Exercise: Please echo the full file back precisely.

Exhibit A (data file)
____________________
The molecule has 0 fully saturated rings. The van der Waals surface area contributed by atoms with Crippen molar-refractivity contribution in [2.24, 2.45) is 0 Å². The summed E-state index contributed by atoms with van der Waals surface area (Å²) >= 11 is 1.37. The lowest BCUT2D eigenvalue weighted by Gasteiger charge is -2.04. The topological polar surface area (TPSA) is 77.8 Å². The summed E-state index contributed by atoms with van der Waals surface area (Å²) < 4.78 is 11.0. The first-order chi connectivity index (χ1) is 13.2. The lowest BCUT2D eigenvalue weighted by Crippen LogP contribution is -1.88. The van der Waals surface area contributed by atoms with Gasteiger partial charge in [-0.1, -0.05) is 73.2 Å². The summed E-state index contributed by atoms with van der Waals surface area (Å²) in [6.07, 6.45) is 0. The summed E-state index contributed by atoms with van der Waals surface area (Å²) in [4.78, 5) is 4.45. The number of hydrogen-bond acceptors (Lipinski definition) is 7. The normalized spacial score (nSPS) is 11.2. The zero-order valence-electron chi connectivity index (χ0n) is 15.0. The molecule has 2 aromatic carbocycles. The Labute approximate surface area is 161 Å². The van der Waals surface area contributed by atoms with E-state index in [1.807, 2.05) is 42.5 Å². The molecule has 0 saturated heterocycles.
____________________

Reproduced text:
The molecule has 0 fully saturated rings. The van der Waals surface area contributed by atoms with Crippen molar-refractivity contribution in [2.24, 2.45) is 0 Å². The summed E-state index contributed by atoms with van der Waals surface area (Å²) >= 11 is 1.37. The lowest BCUT2D eigenvalue weighted by Gasteiger charge is -2.04. The topological polar surface area (TPSA) is 77.8 Å². The summed E-state index contributed by atoms with van der Waals surface area (Å²) < 4.78 is 11.0. The first-order chi connectivity index (χ1) is 13.2. The lowest BCUT2D eigenvalue weighted by Crippen LogP contribution is -1.88. The van der Waals surface area contributed by atoms with Gasteiger partial charge in [-0.1, -0.05) is 73.2 Å². The summed E-state index contributed by atoms with van der Waals surface area (Å²) in [6.07, 6.45) is 0. The summed E-state index contributed by atoms with van der Waals surface area (Å²) in [4.78, 5) is 4.45. The number of hydrogen-bond acceptors (Lipinski definition) is 7. The normalized spacial score (nSPS) is 11.2. The zero-order valence-electron chi connectivity index (χ0n) is 15.0. The molecule has 2 aromatic carbocycles. The Labute approximate surface area is 161 Å². The van der Waals surface area contributed by atoms with E-state index in [1.807, 2.05) is 42.5 Å². The molecule has 0 saturated heterocycles.